Or browse results titled :. Ronin Arkestra. American jazz was forbidden in Japan during World War II, when the swing era and the stirrings of proto-bebop were afoot, but listeners embraced it in secret. Others, like trumpeter Takuya Kuroda and keyboardist Mark de Clive-Lowe, have found traction in the States with their fertile hybrids of groove-jazz and hip-hop, embraced by the scene swirling around the live music presenting agency Revive. With its rich and involved history—and propitious future—the Japanese jazz scene has something for every taste. Here are six albums to get you started.
A Beginner’s Guide to Contemporary Jazz From Japan | Bandcamp Daily
If you go back to an economic reason, there were thousands of American troops stationed in Japan who wanted live music, who wanted to be entertained. It was one of the safer kinds of employment, at least for people who had some musical talent at all. Play these! However, they did struggle to differentiate themselves within American audiences, as certain Japanese jazz musicians would start looking for particular Japanese references in their music. Hideo Shiraki, for example, did a record in with a koto player on a couple of songs.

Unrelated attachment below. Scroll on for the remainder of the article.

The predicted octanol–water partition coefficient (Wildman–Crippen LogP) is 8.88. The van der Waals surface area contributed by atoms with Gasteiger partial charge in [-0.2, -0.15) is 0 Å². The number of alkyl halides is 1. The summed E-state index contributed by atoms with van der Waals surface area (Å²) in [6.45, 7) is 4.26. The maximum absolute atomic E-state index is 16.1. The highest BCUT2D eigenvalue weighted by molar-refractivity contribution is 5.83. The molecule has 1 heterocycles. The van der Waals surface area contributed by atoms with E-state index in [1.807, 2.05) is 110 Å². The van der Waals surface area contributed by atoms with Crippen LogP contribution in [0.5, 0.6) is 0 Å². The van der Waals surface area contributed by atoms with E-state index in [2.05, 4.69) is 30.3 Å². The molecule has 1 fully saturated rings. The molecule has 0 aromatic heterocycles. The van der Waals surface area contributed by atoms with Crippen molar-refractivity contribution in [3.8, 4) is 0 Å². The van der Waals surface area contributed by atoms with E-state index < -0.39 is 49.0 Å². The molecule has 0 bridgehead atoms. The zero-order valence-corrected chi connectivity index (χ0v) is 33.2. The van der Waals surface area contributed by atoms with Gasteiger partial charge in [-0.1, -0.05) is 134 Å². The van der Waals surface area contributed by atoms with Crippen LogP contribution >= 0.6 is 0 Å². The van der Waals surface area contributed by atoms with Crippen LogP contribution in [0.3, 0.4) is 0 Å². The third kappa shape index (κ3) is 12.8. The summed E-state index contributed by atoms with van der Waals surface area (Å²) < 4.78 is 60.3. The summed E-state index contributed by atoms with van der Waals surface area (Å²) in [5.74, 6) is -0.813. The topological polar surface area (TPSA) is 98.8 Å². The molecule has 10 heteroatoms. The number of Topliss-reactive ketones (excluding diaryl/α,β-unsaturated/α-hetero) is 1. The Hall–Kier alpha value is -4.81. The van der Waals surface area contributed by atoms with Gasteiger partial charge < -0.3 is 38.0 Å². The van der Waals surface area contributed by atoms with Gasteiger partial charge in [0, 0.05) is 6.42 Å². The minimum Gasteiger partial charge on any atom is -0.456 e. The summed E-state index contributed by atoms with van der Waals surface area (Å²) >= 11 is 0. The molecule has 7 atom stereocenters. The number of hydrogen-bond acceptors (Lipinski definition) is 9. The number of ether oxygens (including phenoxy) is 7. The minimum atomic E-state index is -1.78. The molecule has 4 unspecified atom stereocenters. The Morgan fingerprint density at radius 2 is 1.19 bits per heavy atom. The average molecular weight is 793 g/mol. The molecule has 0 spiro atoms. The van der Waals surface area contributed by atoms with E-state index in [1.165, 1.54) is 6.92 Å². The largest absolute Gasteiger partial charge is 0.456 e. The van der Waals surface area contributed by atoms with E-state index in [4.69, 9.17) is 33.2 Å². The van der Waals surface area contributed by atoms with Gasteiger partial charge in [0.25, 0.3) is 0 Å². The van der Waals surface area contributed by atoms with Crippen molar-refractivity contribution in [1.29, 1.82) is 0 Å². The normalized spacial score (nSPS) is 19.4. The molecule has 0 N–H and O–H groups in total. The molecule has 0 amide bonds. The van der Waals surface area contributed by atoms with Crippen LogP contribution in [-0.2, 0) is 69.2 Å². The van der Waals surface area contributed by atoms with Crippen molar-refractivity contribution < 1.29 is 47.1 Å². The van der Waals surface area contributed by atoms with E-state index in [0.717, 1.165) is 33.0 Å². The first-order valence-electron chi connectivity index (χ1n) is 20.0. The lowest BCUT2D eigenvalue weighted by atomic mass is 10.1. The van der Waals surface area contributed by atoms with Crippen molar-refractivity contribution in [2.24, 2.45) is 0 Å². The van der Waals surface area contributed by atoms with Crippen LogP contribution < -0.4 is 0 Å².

The pianist returns to solo work for her latest album, "Spectrum," 10 years after her last solo release. Located in the port city of Kesennuma, Miyagi Prefecture, an old jazz cafe hit by the earthquake and tsunami, which has offered coffee and jazz to local residents for more than half a century, is evolving into a venue connecting people through the Few musicians in any era, in any genre, have had such lengthy and varied creative journeys as saxophonist Charles Lloyd. The longevity of his year career is honorable enough, but the unpredictability of his path and the ebb and flow of his musical ideas Yoshio Toyama and his wife, Keiko, have spent most of their lives as unofficial musical ambassadors between Japan and the American city of New Orleans.
Japanese jazz is jazz played by Japanese musicians and connected to Japan or Japanese culture. The term often refers to the history of jazz in Japan, which has the largest proportion of jazz fans in the world, according to some estimates. Early jazz music was popularized in Japan thanks to the overseas trips of both Americans and Filipino jazz bands, the latter having acquainted themselves with the music in their native country through the presence of the American occupying forces.